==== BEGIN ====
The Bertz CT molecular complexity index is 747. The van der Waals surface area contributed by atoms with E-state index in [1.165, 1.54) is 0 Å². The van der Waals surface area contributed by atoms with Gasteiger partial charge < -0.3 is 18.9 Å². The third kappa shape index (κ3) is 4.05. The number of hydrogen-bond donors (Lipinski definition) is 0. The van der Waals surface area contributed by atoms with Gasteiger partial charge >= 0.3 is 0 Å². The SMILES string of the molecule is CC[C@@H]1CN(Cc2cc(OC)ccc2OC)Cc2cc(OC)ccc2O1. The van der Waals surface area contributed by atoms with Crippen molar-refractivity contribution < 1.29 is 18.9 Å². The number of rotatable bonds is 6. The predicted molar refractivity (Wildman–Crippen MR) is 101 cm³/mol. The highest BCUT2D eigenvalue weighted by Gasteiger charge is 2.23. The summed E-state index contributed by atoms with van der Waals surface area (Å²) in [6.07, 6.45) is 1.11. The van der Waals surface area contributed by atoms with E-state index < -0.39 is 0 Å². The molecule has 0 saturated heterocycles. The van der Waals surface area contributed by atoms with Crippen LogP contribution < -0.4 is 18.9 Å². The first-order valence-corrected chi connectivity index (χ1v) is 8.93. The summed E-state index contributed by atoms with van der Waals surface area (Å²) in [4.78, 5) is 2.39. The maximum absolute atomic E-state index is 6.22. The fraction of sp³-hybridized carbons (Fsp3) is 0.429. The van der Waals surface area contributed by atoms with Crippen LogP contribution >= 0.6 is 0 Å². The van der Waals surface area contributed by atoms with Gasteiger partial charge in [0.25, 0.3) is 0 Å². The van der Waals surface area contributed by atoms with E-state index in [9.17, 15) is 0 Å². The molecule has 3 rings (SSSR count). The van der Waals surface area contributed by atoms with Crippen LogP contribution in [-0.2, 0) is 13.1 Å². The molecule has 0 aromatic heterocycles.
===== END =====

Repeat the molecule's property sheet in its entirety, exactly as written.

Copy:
The Bertz CT molecular complexity index is 747. The van der Waals surface area contributed by atoms with E-state index in [1.165, 1.54) is 0 Å². The van der Waals surface area contributed by atoms with Gasteiger partial charge < -0.3 is 18.9 Å². The third kappa shape index (κ3) is 4.05. The number of hydrogen-bond donors (Lipinski definition) is 0. The van der Waals surface area contributed by atoms with Gasteiger partial charge >= 0.3 is 0 Å². The SMILES string of the molecule is CC[C@@H]1CN(Cc2cc(OC)ccc2OC)Cc2cc(OC)ccc2O1. The van der Waals surface area contributed by atoms with Crippen molar-refractivity contribution < 1.29 is 18.9 Å². The number of rotatable bonds is 6. The predicted molar refractivity (Wildman–Crippen MR) is 101 cm³/mol. The highest BCUT2D eigenvalue weighted by Gasteiger charge is 2.23. The summed E-state index contributed by atoms with van der Waals surface area (Å²) in [6.07, 6.45) is 1.11. The van der Waals surface area contributed by atoms with E-state index < -0.39 is 0 Å². The molecule has 0 saturated heterocycles. The van der Waals surface area contributed by atoms with Crippen LogP contribution < -0.4 is 18.9 Å². The first-order valence-corrected chi connectivity index (χ1v) is 8.93. The summed E-state index contributed by atoms with van der Waals surface area (Å²) in [4.78, 5) is 2.39. The maximum absolute atomic E-state index is 6.22. The fraction of sp³-hybridized carbons (Fsp3) is 0.429. The van der Waals surface area contributed by atoms with Crippen LogP contribution >= 0.6 is 0 Å². The van der Waals surface area contributed by atoms with Gasteiger partial charge in [0.25, 0.3) is 0 Å². The van der Waals surface area contributed by atoms with E-state index in [9.17, 15) is 0 Å². The molecule has 3 rings (SSSR count). The van der Waals surface area contributed by atoms with Crippen LogP contribution in [-0.2, 0) is 13.1 Å². The molecule has 0 aromatic heterocycles.